Gordhan crackdown: Chaos, confusion and Cyril

Minister of Finance Pravin Gordhan. (Netwerk24)
Minister of Finance Pravin Gordhan. (Netwerk24)

Cape Town - Crude, bizarre, uncertainty and disrespect - these were some of the words used by economists responding to President Jacob Zuma's decision to cancel a crucial investor roadshow led by Finance Minister Pravin Gordhan.

On Monday Gordhan was abruptly ordered by Zuma to return to South Africa immediately, after he embarked on a post-budget investor roadshow to the UK. Deputy Finance Minister Mcebisi Jonas was set to join a delegation in the US on Tuesday.

No explanation

The Presidency didn't give a reason for cancelling the roadshow and didn't respond to Fin24's request for comment.

"The president knew that the minister would be overseas for a period, and was promoting SA among the investors for the forthcoming government bond issues. To intervene in such a crude manner is highly unusual and reflects poorly on his leadership style as the president of the country," economist Iraj Abedian told Fin24.

"It sends a message of chaos and confusion, unnecessary power play and uncoordinated governance. There is nothing happening in the country that would justify this and could not wait for the minister’s return."

Abedian said Zuma's move reflects the tense relationship between the Presidency and Treasury.

"It is more than a rift. It almost signifies two centres of power within the same cabinet. It is highly confusing for those who would like to invest in SA bonds, especially government bonds. How do you trust what such a government tells us, if the level of coordination within the cabinet is so poor?"

A Mexican standoff?

Abedian said in his view it is quite clear that the "Mexican standoff" between different factions within the Cabinet is coming to the open. "Certainly the economy continues to suffer the consequences of this bizarre political game being played," he added.
 
The reaction from the markets on Gordhan's call back was swift, with the rand tanking more than 3%.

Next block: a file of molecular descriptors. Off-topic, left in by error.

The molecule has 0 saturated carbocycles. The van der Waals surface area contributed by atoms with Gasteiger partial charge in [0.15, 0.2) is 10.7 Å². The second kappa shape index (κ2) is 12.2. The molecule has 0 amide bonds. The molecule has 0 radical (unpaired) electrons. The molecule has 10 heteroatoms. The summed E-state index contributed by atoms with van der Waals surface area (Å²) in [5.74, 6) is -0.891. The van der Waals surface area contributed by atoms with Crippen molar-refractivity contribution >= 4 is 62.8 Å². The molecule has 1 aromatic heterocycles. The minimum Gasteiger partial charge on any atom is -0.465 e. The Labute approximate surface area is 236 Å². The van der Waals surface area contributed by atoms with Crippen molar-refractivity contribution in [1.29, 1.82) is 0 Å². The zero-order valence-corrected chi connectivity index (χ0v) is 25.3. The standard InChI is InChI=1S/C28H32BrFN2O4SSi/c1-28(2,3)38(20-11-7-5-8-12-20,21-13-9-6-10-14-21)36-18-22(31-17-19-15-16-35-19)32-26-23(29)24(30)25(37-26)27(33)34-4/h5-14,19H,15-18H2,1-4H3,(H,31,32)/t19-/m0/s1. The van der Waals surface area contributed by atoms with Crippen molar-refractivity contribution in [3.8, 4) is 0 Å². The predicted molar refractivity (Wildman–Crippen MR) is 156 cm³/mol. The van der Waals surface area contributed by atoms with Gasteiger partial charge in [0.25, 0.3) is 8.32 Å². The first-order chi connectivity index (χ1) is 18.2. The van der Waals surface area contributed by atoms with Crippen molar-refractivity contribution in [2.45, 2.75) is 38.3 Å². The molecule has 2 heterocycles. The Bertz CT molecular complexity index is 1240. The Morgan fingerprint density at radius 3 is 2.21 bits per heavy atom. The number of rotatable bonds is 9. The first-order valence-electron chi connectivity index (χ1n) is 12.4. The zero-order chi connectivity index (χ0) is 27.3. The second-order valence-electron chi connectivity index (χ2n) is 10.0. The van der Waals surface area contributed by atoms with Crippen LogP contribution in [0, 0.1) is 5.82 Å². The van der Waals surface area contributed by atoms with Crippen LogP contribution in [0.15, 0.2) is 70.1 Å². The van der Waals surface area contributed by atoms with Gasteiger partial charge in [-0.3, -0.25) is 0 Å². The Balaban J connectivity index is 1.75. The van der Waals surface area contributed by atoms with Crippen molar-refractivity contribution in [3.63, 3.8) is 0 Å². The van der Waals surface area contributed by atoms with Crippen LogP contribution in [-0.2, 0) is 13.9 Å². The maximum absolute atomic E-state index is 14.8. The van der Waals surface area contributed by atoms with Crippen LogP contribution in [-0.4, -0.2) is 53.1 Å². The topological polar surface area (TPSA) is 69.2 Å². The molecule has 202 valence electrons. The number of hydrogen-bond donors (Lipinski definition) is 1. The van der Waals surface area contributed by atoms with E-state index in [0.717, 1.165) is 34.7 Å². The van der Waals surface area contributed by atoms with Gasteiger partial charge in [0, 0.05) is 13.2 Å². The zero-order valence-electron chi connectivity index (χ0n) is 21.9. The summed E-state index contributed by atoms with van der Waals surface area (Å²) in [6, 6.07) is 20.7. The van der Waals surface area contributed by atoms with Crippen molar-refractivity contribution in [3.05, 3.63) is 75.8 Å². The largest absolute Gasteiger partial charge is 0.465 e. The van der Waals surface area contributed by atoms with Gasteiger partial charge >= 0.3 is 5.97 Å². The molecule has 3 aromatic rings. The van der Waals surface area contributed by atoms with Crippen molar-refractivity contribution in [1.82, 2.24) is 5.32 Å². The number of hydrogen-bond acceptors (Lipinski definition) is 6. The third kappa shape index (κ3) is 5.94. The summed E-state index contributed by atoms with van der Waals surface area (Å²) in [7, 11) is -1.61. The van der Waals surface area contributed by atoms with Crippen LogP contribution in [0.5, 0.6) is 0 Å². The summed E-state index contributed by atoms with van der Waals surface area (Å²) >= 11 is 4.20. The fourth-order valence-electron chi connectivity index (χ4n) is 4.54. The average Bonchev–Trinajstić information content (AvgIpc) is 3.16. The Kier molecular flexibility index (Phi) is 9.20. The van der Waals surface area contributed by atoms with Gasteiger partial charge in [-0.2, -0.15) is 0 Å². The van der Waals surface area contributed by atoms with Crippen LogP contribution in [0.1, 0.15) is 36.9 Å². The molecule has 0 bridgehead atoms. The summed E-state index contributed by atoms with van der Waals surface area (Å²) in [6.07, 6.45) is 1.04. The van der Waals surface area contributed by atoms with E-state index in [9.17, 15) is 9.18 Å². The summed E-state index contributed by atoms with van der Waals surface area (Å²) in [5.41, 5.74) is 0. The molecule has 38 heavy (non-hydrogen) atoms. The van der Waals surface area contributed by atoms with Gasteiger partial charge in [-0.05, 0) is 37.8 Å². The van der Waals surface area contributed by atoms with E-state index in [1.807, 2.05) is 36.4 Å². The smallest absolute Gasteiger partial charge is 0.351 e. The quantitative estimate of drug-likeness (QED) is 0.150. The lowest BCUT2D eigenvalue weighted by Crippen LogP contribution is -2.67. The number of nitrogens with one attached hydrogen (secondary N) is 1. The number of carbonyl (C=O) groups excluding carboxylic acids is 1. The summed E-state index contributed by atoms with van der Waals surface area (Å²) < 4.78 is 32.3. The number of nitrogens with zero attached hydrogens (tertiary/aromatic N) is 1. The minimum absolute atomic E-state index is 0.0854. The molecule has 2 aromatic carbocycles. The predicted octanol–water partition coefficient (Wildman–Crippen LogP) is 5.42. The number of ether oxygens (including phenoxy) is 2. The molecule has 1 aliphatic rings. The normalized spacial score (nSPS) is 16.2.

A weakening rand represents the possibility of higher prices for consumers, economist Xhanti Payi told Fin24. "This will harm ordinary South Africans who will have to pay more for goods and services, given the inflation problems that we already have."

The moved also fuelled fresh speculation of an imminent Cabinet reshuffle, with analysts' reaction on Zuma's move ranging from highly embarrassing, economic sabotage and pain-inflicting to the president being 'hell-bent on breaking SA'.

Economist Dawie Roodt told Fin24 Gordhan cemented a good relationship with investors over the past few months. "This trip was to build on it. The fact that it was cancelled and the way it was done creates many questions and uncertainty."

Professor Jannie Rossouw, head of the school of economic and business sciences at Wits University, said Zuma needs to explain himself to the public.

"It seems to me that President Zuma really no long cares about the country. He is treating us with total disrespect and he has shown a total disregard for the effects (of cancelling the trip) on the financial markets."

'Cyril the saviour'

Rossouw also questioned the leadership of Deputy President Cyril Ramaphosa.   

"Where is Cyril our saviour?,” he asked. "He is giving no leadership in this crisis and we would expect from him to give some sort of leadership in a crisis of this magnitude. However, he is just nowhere to be seen."

Ramaphosa's spokesperson Ronnie Mamoepa told Fin24 the Presidency issued a statement on the matter. "There is nothing more for us to add.”

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